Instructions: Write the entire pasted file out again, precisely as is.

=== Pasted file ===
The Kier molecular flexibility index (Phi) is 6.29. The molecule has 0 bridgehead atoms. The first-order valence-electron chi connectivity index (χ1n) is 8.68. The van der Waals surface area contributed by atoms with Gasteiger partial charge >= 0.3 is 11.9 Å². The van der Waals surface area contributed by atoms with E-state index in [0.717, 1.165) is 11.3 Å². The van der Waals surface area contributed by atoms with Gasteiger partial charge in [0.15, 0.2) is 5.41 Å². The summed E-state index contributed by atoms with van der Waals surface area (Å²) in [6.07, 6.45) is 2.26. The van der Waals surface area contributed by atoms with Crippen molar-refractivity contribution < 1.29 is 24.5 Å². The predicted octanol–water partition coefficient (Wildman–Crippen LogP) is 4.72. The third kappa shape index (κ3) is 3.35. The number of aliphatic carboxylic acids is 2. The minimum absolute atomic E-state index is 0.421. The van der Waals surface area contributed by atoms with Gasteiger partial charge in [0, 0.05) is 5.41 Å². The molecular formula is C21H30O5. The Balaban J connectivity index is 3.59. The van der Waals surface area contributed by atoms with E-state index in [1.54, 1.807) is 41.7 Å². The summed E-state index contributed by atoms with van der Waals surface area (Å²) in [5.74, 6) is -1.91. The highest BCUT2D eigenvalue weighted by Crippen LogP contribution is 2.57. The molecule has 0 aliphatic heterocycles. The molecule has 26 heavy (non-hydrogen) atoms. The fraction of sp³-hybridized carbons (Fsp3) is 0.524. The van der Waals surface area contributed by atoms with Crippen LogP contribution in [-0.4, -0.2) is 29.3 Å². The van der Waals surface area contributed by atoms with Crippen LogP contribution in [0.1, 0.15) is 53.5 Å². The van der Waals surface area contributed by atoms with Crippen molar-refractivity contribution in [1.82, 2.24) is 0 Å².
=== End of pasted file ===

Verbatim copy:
The Kier molecular flexibility index (Phi) is 6.29. The molecule has 0 bridgehead atoms. The first-order valence-electron chi connectivity index (χ1n) is 8.68. The van der Waals surface area contributed by atoms with Gasteiger partial charge >= 0.3 is 11.9 Å². The van der Waals surface area contributed by atoms with E-state index in [0.717, 1.165) is 11.3 Å². The van der Waals surface area contributed by atoms with Gasteiger partial charge in [0.15, 0.2) is 5.41 Å². The summed E-state index contributed by atoms with van der Waals surface area (Å²) in [6.07, 6.45) is 2.26. The van der Waals surface area contributed by atoms with Crippen molar-refractivity contribution < 1.29 is 24.5 Å². The predicted octanol–water partition coefficient (Wildman–Crippen LogP) is 4.72. The third kappa shape index (κ3) is 3.35. The number of aliphatic carboxylic acids is 2. The minimum absolute atomic E-state index is 0.421. The van der Waals surface area contributed by atoms with Gasteiger partial charge in [0, 0.05) is 5.41 Å². The molecular formula is C21H30O5. The Balaban J connectivity index is 3.59. The van der Waals surface area contributed by atoms with E-state index in [1.54, 1.807) is 41.7 Å². The summed E-state index contributed by atoms with van der Waals surface area (Å²) in [5.74, 6) is -1.91. The highest BCUT2D eigenvalue weighted by Crippen LogP contribution is 2.57. The molecule has 0 aliphatic heterocycles. The molecule has 26 heavy (non-hydrogen) atoms. The fraction of sp³-hybridized carbons (Fsp3) is 0.524. The van der Waals surface area contributed by atoms with Crippen LogP contribution in [-0.4, -0.2) is 29.3 Å². The van der Waals surface area contributed by atoms with Crippen LogP contribution in [0.1, 0.15) is 53.5 Å². The van der Waals surface area contributed by atoms with Crippen molar-refractivity contribution in [1.82, 2.24) is 0 Å².